Thursday, 30 November 2017

The Smell of Starving Boys Review (Frederik Peeters, Loo Hui Phang)


There’s not much of a story to The Smell of Starving Boys. It’s set in the 19th century on the American Frontier where a sleazy American, an Irish photographer with a shady past, and a teenage assistant are surveying Comanche territory. There seems to be a bounty hunter after the photographer. And… that’s it?

Frederik Peeters’ art is strikingly beautiful, particularly the romantic scenic desert vistas of unspoiled nature that make up the American west. The characters are very expressive and their outfits are detailed - he’s clearly done his research on the era. The colours are vivid and lovely. It’s definitely an artistically accomplished book.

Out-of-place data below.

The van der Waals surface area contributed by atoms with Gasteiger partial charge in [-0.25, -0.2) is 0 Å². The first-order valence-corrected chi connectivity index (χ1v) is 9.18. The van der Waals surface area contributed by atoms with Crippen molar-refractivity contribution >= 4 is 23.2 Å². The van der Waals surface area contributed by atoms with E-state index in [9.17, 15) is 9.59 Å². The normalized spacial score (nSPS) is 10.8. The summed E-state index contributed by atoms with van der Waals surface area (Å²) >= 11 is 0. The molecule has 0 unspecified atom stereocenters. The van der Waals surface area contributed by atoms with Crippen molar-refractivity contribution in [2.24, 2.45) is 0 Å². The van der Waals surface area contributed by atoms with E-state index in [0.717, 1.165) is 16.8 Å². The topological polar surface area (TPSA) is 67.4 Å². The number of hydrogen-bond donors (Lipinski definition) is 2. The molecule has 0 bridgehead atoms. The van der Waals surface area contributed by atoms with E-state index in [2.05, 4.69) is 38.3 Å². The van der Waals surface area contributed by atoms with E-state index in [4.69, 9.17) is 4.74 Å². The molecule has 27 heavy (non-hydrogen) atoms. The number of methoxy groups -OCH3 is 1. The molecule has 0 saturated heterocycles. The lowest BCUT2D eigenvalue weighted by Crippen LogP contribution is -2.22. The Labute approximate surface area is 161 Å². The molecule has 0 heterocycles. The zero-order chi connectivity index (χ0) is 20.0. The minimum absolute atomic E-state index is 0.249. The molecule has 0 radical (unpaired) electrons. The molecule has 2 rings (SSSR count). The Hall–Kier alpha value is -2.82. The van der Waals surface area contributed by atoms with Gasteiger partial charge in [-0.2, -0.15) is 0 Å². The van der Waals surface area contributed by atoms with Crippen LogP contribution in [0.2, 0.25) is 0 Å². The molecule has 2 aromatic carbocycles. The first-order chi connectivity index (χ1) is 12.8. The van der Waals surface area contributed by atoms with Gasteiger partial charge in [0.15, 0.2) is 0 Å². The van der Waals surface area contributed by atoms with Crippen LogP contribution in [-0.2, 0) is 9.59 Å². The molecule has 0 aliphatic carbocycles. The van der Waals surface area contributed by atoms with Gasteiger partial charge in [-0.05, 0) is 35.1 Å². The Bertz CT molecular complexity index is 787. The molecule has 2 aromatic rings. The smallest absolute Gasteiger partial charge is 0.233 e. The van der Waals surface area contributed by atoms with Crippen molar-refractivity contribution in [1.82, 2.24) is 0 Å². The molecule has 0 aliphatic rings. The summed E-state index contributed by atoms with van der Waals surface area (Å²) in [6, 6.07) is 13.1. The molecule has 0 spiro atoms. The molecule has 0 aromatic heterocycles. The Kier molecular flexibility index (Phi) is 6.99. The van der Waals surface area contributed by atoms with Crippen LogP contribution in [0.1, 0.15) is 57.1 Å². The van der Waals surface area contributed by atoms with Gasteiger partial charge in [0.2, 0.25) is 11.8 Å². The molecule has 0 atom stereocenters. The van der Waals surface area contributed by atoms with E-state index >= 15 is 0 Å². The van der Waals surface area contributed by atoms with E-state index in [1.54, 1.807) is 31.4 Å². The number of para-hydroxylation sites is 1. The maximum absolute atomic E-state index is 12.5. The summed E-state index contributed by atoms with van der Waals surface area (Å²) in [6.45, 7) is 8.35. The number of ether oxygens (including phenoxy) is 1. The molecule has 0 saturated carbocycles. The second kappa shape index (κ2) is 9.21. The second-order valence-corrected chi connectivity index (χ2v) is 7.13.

Loo Hui Phang’s script though is so boring! Besides a limp story, most of the characters are lazy and unmemorable archetypes. The American surveyor is an obvious villain-in-waiting while the ghoulish bounty hunter and magical Indians are one-dimensional at best. You can tell almost right off the bat that the assistant isn’t who he says he is and it’s not in the least bit convincing that they weren’t revealed to the group earlier. The Irish photographer’s past - and present for that matter! - wasn’t interesting and I had no idea what the point of all that supernatural guff was. The whole thing is such a dull, unimpressive read. 

The Smell of Starving Boys is a dreary, clich├ęd Western not worth bothering with. I highly recommend Frederik Peeters’ far better other books, Pachyderme and Blue Pills, instead.

No comments:

Post a Comment